Sunday, 27 April 2014

Is it worth paying for a structural edit?

We are putting huge efforts into finalising the manuscript of the latest book.  As the Itinerant Poet ploughs through the printout from 6-9am most mornings and I sit for hours processing the myriad of handwritten changes, I am once again at the point when I ask myself, "Will this one sell?"

It is about a dog.  People who like dogs buy books about dogs.
It is set in the 1970s.  Retro is good if you capture the atmosphere effectively.
It is written "by the dog".  Different perspective could be appealing?
It is humorous with elements of pathos (knock on effect of Itinerant Poet reading David Lodge books lately?)

If it is going to succeed, we may need a professional editor and that is going to cost some dosh.
It is written in episodes that are a bit like short stories with time gaps in between - not conventional.

Truth be told, we DID pay for a professional editor to look at a very early version way back in 2006.  The book was deemed to have potential and some very good points but needed work to be a success.  This was not an easy view to accept and resulted in the manuscript being shelved until 2012 when it popped up for a short rework to potentially coincide with the video release for the "Do the Dinosaurus" album. It never quite happened but here is the ebook cover I prepared at the time.  Any comments gratefully accepted.

For the first time since 2006, I have just re-read the editor's report and it now doesn't seem nearly as harsh as it did back then.  In fact, I can see what she was driving at AND I can see that the Itinerant Poet is implementing some of the changes even though he cannot remember anything much about the report.  Perhaps he has "grown" as a writer and it is showing through.

I recently read an article about the importance of a good editor to self-publishers (read the page at A Dystopian Future) and am now thinking that it may be worth laying out some more cash.  However, I will use the old report as a guide first and then look again.  I may even consider documenting the re-birth of the book via the blog and include some excerpts.  What do you think?

In the meantime, here is the video we made way back in 2011/12 that just happens to start with a bouncing retriever...

...NOOOOO that's not a bouncing (much) retriever, that's my backside!  Watch the next bit!

Wednesday, 9 April 2014

Maria Miller bound to bounce back - nothing new in politics!

Just had to put this poem up that the Itinerant Poet wrote way back in the 90s but, unsurprisingly still resonant today with the Maria Miller fiasco.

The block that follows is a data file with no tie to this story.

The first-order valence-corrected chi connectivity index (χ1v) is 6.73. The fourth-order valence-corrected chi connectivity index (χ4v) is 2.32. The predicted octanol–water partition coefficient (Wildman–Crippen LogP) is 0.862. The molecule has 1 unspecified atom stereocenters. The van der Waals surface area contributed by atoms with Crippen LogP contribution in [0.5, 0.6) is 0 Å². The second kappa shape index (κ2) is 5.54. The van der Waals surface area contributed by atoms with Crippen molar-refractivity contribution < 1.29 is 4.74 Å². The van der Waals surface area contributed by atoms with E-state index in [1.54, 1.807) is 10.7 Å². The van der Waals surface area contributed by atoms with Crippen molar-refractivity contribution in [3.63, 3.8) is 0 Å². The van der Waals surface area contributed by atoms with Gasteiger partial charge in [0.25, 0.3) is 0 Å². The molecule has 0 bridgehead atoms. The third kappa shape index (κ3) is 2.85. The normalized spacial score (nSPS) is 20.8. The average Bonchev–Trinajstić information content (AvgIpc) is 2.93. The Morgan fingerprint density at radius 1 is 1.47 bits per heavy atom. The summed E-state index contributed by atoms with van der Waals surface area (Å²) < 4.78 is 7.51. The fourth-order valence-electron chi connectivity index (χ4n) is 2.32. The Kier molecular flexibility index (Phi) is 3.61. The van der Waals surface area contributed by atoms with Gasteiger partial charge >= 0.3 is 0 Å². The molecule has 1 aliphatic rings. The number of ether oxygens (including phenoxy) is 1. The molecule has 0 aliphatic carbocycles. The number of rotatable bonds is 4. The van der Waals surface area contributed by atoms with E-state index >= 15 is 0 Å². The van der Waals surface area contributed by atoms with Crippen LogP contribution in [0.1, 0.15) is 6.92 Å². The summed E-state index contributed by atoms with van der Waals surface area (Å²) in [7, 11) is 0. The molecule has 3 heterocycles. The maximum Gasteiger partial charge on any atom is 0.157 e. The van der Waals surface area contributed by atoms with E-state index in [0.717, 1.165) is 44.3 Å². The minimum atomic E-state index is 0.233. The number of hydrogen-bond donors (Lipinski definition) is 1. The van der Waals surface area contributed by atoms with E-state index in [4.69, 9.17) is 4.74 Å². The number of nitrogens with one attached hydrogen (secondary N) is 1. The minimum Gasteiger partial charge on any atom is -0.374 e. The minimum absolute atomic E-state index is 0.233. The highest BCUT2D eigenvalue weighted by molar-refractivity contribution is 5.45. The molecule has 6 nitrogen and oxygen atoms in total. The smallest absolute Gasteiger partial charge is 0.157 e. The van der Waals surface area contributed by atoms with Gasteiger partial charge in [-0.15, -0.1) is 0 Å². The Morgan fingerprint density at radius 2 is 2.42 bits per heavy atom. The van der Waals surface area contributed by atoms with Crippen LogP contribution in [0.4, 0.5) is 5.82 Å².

Let's all do the cabinet reshuffle
If you can't do a job
Don't worry it's no trouble
'Cos nobody can
Despite the nod
Come on and a-shuffle
Like policeman plod!

Let's all shuffle with the cabinet.
Hubble, bubble, toil, no trouble.
Ip-dip-applepip and you are out of it
One potato more and you are back again.

(C) 1998 David J. Mason

Friday, 4 April 2014

Experimenting with social media and brands

I currently find myself venturing into the world of social media.  I have toyed with it before and used Facebook to keep in touch with friends but I have not yet been brave enough to take on the challenge of trying to make it really WORK for our business.

 It occurred to me that one of the problems with Inspire To Write, is its identity.  The creative consultancy side is the main earner and is the service delivered to schools.  However, there is also the performance poetry side (overlapping with the consultancy), ditto the story-telling.  Then there are the books and the music.

Divide and conquer?

I decided it would be easiest to start with the creative consultancy.  I set up a Twitter account for this purpose @mason_creative and started selecting educationally related sites/people to follow.  This extended occasionally to publishing and poetry.  The good news is that currently 22% of people I followed have followed me back plus a few who found me and followed - I have generally reciprocated.  I have yet to find out how come some have tens of thousands of followers and if they have been generated via an app, just dedicated clicking or otherwise!  Hootsuite is the next phase, automating the posts to each Facebook, Twitter and LinkedIn account.

I intend to set up a separate identity for North Street Publishing that leads to our book shop page, Amazon and any other platforms I upload the digital books on to.  The music and poetry will lurk on the YouTube channel that I set up some years ago but which needs some updating.  I just need time to get my head round the rest of it before taking that on too.

My thanks go to...

Stephan J. Myers who spent time talking me through some strategies that have been successful for him.  Hopefully I can return the favour regarding the creative consultancy aspects in due course.  Stephan is the author and illustrator of the wonderful Loss de Plott stories and The Prayer.  Here is a link to his page on